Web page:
Taking extra doses of some medicines can be harmful. In some cases even one extra dose can cause you problems. If you take extra doses of your medicine, you must get medical advice immediay. You may need a test to assess the effect of taking extra doses. This is because the effects of taking too much medicine are very complex so it is very important that you seek medical advice.

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In the case of Morphine sulphate:

You should see how this medicine affects you before you judge whether you are safe to drive or operate machinery. If you are in any doubt about whether you should drive or operate machinery, talk to your prescriber.

Morphine sulphate, Version 29, last updated 16 Jun 2014 Most viewed conditions Useful information Other eMC services Datapharm 2014.

Medicines contain active ingredients. They may also contain other, additional ingredients that help ensure the stability, safety and effectiveness of the medicine. They are also added to improve the medicine's taste and appearance and to make it easier to take. Some may be used to prolong the life of the medicine.

The pharmacy label on your medicine ls you how much medicine you should take. It also ls you how often you should take your medicine. This is the dose that you and your prescriber have agreed you should take. You should not change the dose of your medicine unless you are told to do so by your prescriber.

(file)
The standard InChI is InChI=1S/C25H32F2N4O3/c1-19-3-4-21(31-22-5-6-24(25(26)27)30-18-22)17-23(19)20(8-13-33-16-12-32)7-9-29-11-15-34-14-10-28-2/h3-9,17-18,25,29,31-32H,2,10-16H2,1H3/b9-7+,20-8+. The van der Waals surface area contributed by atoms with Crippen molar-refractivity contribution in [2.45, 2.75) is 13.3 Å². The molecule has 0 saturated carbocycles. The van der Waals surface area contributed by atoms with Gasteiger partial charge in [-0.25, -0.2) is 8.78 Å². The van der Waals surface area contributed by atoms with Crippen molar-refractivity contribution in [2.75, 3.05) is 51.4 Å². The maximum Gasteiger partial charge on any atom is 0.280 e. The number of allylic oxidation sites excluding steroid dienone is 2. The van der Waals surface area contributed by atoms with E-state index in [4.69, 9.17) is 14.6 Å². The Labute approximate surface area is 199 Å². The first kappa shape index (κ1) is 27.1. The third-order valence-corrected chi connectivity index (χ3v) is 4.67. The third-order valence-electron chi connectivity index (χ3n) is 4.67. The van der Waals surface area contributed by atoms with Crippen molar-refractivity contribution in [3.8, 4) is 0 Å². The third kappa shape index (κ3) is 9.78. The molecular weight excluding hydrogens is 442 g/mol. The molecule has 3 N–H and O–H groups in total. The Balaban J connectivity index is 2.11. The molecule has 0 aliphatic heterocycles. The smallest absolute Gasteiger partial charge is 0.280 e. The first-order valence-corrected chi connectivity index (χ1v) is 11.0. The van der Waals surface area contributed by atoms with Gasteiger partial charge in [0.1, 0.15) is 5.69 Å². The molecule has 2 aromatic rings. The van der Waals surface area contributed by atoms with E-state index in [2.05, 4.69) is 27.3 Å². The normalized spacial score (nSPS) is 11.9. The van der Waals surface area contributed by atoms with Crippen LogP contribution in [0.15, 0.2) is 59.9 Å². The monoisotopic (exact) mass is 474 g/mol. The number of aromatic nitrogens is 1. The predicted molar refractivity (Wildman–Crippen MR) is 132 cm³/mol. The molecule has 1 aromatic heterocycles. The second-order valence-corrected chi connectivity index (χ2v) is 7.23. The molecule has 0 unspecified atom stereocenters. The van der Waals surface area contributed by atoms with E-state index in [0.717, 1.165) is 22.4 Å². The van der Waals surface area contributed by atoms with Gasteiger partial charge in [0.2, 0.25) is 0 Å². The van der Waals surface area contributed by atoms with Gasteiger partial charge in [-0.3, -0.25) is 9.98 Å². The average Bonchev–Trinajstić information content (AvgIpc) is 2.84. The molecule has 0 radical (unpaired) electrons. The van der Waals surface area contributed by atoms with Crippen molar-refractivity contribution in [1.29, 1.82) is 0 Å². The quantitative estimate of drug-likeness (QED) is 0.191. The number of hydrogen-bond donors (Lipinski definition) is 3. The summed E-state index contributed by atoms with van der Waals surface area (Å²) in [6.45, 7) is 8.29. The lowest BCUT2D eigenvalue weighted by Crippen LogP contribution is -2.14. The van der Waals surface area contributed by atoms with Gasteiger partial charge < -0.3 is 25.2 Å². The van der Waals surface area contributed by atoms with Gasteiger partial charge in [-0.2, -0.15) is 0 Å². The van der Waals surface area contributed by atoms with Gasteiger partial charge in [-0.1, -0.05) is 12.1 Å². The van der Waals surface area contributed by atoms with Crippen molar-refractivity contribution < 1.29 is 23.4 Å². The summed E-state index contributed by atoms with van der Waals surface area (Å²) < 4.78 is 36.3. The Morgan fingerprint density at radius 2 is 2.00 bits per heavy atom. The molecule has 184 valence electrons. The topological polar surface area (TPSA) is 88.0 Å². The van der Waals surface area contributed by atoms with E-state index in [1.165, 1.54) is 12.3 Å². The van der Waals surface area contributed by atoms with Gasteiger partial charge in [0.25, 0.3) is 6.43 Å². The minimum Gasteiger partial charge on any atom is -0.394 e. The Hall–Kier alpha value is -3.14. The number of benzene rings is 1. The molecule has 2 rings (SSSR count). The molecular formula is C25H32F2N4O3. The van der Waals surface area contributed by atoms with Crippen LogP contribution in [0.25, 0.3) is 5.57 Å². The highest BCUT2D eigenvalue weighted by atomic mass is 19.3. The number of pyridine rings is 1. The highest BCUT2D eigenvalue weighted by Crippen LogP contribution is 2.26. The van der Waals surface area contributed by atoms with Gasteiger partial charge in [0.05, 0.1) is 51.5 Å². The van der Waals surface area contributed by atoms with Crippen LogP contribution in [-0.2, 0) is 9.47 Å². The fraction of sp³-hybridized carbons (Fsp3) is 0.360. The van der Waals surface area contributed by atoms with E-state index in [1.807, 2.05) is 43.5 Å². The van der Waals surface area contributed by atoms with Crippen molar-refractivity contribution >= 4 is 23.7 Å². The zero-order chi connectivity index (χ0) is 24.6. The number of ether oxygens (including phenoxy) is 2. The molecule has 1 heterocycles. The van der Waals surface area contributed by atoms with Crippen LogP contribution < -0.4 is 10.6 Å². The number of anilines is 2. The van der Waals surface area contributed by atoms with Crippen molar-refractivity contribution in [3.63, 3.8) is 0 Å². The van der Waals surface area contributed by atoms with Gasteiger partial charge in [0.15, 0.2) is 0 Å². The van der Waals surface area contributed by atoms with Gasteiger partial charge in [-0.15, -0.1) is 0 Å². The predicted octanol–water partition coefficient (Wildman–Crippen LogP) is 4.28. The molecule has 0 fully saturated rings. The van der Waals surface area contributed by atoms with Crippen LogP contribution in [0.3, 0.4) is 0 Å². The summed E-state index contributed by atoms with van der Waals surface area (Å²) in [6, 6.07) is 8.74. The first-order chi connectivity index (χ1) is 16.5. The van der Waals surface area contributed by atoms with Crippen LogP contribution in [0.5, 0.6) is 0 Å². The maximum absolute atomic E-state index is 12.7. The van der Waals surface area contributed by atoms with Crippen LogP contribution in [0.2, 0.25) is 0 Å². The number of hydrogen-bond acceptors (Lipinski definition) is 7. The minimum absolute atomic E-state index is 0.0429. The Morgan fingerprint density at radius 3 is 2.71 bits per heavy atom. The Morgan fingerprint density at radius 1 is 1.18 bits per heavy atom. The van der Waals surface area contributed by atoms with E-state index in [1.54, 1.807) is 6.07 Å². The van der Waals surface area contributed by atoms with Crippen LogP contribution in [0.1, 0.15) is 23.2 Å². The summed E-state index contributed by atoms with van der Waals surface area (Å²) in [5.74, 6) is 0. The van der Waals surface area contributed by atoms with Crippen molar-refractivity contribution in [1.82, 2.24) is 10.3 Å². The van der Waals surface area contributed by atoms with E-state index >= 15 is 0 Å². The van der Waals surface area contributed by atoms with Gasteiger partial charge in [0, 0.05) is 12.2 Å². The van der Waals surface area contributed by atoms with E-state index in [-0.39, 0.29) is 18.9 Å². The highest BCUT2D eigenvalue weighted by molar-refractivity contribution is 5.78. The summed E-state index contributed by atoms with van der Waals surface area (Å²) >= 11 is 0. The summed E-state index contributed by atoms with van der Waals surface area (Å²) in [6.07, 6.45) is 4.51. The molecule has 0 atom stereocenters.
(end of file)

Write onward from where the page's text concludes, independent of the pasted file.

Morphine sulphate is a type of strong pain killer. This form of Morphine sulphate is long-acting so its effects will last for a long time after you have taken it. It is used to help relieve severe pain. It works by affecting chemicals in the brain and nervous system which are involved in the sensation of pain.

Specific information on how to take Morphine sulphate can be found in the Patient Information Leaflet that comes with this medicine or on the medicine label. Alternatively, you can request information about how to take your medicine from your doctor or pharmacist.

If you are having problems taking this form of Morphine sulphate, you should talk to your prescriber or pharmacist. They may be able to give you advice on other ways to take your medicine or other preparations that are easier for you to take.

This medicine contains morphine sulphate.

If you are taking more than one medicine they may interact with each other. At times your prescriber may decide to use medicines that interact, in other cases this may not be appropriate.

Your prescriber may only prescribe this medicine with special care or may not prescribe it at all if you:

Over time it is possible that Morphine sulphate can become unsuitable for some people, or they may become unsuitable for it. If at any time it appears that Morphine sulphate has become unsuitable, it is important that the prescriber is contacted immediay.